LSU AgCenter hosts ag career day

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Courtney Garber, of Acadia Parish, looks at an experiment being conducted in the lab of LSU AgCenter agronomist Dustin Harrell. Photo by Bruce Schultz

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LSU AgCenter molecular geneticist Herry Utomo explains the work he conducts using analysis of DNA in rice to improve quality of new rice varieties. Photo by Bruce Schultz

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Shelby Thibodeaux, of St. Mary Parish, reacts after reaching inside a cow’s rumen to feel digested grass. Photo by Bruce Schultz

(04/22/16) CROWLEY, La. – Students from nine parishes in southwest Louisiana attended the LSU AgCenter Southwest Regional Agricultural Career Day on Thursday (April 21), aimed at explaining the different job opportunities in agriculture.

Held at the LSU AgCenter H. Rouse Caffey Rice Research Station, the event drew four dozen students from high schools and middle schools from St. Martin, St. Mary, Vermilion, Acadia, Calcasieu, Iberia, Jefferson Davis, Lafayette and Cameron parishes.

Leslie Blanchard, assistant dean of the LSU College of Agriculture, said the job demand in agriculture exceeds the number of graduates nationwide. “We really need you guys to major in agriculture,” she said.

Rogers Leonard, LSU AgCenter associate vice president, said agriculture courses are required for several career paths at LSU.

A college education is available for almost anyone who wants it. “There is no one in this room who couldn’t go to college,” Leonard said.

A career in agricultural research is aimed at helping farmers. “It’s a very challenging but very rewarding career,” said Rice Research Station director Steve Linscombe.

Louise Wicker, director of the LSU School of Nutrition and Food Sciences, explained nutrition research work being conducted by undergraduate and graduate students and how the work applies to the agriculture field.

LSU food science major Ariana Bailey asked students if they were considering a career in the nutrition field. She admitted her initial goal was veterinary medicine, but she changed her mind after taking a few courses. “You get in there, and you find what you love,” she said.

LSU College of Agriculture student recruiter Henry Hebert said many jobs are available to agriculture graduates. “I can guarantee you a job in the state as an agricultural educator,” he said.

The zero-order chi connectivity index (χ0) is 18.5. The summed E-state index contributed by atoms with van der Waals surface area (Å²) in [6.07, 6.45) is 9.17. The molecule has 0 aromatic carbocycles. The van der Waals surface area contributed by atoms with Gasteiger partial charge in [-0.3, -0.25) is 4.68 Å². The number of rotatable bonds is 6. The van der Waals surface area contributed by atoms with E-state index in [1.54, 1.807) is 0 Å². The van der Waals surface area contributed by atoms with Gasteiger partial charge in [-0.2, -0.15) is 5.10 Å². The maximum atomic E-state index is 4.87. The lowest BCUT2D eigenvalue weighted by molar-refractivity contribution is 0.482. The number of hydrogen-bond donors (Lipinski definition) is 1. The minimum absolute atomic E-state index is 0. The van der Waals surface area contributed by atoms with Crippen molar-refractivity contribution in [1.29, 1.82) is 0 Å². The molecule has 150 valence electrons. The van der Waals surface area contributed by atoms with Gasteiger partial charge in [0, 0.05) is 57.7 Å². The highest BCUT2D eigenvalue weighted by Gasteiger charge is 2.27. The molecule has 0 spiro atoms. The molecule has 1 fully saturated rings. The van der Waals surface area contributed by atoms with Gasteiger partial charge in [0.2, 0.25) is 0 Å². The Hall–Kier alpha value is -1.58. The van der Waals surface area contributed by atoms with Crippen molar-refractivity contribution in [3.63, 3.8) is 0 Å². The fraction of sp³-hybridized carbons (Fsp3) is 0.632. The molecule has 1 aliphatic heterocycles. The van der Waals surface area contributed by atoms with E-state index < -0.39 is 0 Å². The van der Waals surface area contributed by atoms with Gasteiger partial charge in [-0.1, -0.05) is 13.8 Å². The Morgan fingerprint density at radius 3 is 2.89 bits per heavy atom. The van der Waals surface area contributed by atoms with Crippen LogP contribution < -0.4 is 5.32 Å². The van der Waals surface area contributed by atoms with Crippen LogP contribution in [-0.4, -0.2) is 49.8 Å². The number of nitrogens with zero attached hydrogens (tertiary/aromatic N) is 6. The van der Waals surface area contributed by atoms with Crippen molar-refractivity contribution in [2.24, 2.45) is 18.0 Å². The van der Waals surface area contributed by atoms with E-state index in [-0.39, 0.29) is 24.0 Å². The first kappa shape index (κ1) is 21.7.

AgCenter agriculture engineer Randy Price talked about the different engineering-related jobs in agriculture, including the use of drones to monitor crops. Students also got to see a drone in action.

An animal science degree offers several options, said AgCenter veterinarian Christine Navarre. But she said college students should keep their options open. “Something may click, and you’ll say, ‘This is what I want to do for the rest of my life,’” she said.

AgCenter agronomist Dustin Harrell said he started as an agriculture teacher. He returned to college to get a master’s degree to teach at the college level but decided to also get a doctorate in agronomy.

AgCenter rice breeder Adam Famoso said he obtained a two-year degree in landscaping and worked in that field. He returned to college to get a bachelor’s degree in horticulture and later a doctorate in plant breeding.

“When I was looking at college, I had no idea what I was going to do,” Famoso told the students.

He said as he continued his education, he found what his true passion in plant breeding. “I got exposed to things I didn’t even know existed,” Famoso said.

AgCenter molecular biologist Herry Utomo AgCenter rice researcher Ida Wenefrida talked about their genetic work to help rice breeders develop varieties with desired traits.

Student Gabe Liebert, of St. Martin Parish, said he is interested in the possibility of working with drones. He said he already works on helicopters.

Carlton Reeves, of Calcasieu Parish, said he was thinking of becoming a teacher, but from what he saw at the event, he will think about something related to animal science.

Kaleb Shuff, of Jefferson Davis Parish, said he lives on a rice and cattle farm, but he was intrigued by the idea of the engineering field. “It changed the way I thought about it,” he said.

4/22/2016 4:49:45 PM
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